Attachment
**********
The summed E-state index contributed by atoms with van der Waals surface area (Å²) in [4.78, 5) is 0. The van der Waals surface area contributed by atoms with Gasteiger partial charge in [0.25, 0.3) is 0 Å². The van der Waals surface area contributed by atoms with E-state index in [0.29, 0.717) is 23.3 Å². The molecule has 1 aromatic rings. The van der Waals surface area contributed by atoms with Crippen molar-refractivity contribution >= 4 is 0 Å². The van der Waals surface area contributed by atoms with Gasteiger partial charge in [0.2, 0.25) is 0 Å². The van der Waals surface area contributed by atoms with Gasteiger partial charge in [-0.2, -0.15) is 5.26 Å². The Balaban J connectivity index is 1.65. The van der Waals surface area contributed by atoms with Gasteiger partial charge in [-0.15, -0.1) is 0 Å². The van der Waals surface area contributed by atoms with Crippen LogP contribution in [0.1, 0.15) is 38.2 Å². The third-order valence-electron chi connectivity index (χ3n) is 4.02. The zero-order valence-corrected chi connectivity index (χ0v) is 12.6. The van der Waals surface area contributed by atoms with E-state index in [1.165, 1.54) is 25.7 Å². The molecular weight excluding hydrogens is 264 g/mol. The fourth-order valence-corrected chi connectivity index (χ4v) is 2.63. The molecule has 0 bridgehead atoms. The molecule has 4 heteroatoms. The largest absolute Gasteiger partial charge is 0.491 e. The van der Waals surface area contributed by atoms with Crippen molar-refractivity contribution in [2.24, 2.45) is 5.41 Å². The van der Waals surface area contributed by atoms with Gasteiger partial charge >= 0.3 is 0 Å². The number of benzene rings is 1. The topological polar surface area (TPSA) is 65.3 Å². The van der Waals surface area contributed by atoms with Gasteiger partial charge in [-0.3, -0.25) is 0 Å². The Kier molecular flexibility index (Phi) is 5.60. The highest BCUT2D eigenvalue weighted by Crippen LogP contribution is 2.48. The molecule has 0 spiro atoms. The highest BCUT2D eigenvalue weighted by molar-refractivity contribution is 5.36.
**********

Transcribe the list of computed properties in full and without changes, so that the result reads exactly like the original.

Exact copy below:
The summed E-state index contributed by atoms with van der Waals surface area (Å²) in [4.78, 5) is 0. The van der Waals surface area contributed by atoms with Gasteiger partial charge in [0.25, 0.3) is 0 Å². The van der Waals surface area contributed by atoms with E-state index in [0.29, 0.717) is 23.3 Å². The molecule has 1 aromatic rings. The van der Waals surface area contributed by atoms with Crippen molar-refractivity contribution >= 4 is 0 Å². The van der Waals surface area contributed by atoms with Gasteiger partial charge in [0.2, 0.25) is 0 Å². The van der Waals surface area contributed by atoms with Gasteiger partial charge in [-0.2, -0.15) is 5.26 Å². The Balaban J connectivity index is 1.65. The van der Waals surface area contributed by atoms with Gasteiger partial charge in [-0.15, -0.1) is 0 Å². The van der Waals surface area contributed by atoms with Crippen LogP contribution in [0.1, 0.15) is 38.2 Å². The third-order valence-electron chi connectivity index (χ3n) is 4.02. The zero-order valence-corrected chi connectivity index (χ0v) is 12.6. The van der Waals surface area contributed by atoms with E-state index in [1.165, 1.54) is 25.7 Å². The molecular weight excluding hydrogens is 264 g/mol. The fourth-order valence-corrected chi connectivity index (χ4v) is 2.63. The molecule has 0 bridgehead atoms. The molecule has 4 heteroatoms. The largest absolute Gasteiger partial charge is 0.491 e. The van der Waals surface area contributed by atoms with Crippen molar-refractivity contribution in [2.24, 2.45) is 5.41 Å². The van der Waals surface area contributed by atoms with Gasteiger partial charge >= 0.3 is 0 Å². The number of benzene rings is 1. The topological polar surface area (TPSA) is 65.3 Å². The van der Waals surface area contributed by atoms with Gasteiger partial charge in [-0.3, -0.25) is 0 Å². The Kier molecular flexibility index (Phi) is 5.60. The highest BCUT2D eigenvalue weighted by Crippen LogP contribution is 2.48. The molecule has 0 spiro atoms. The highest BCUT2D eigenvalue weighted by molar-refractivity contribution is 5.36.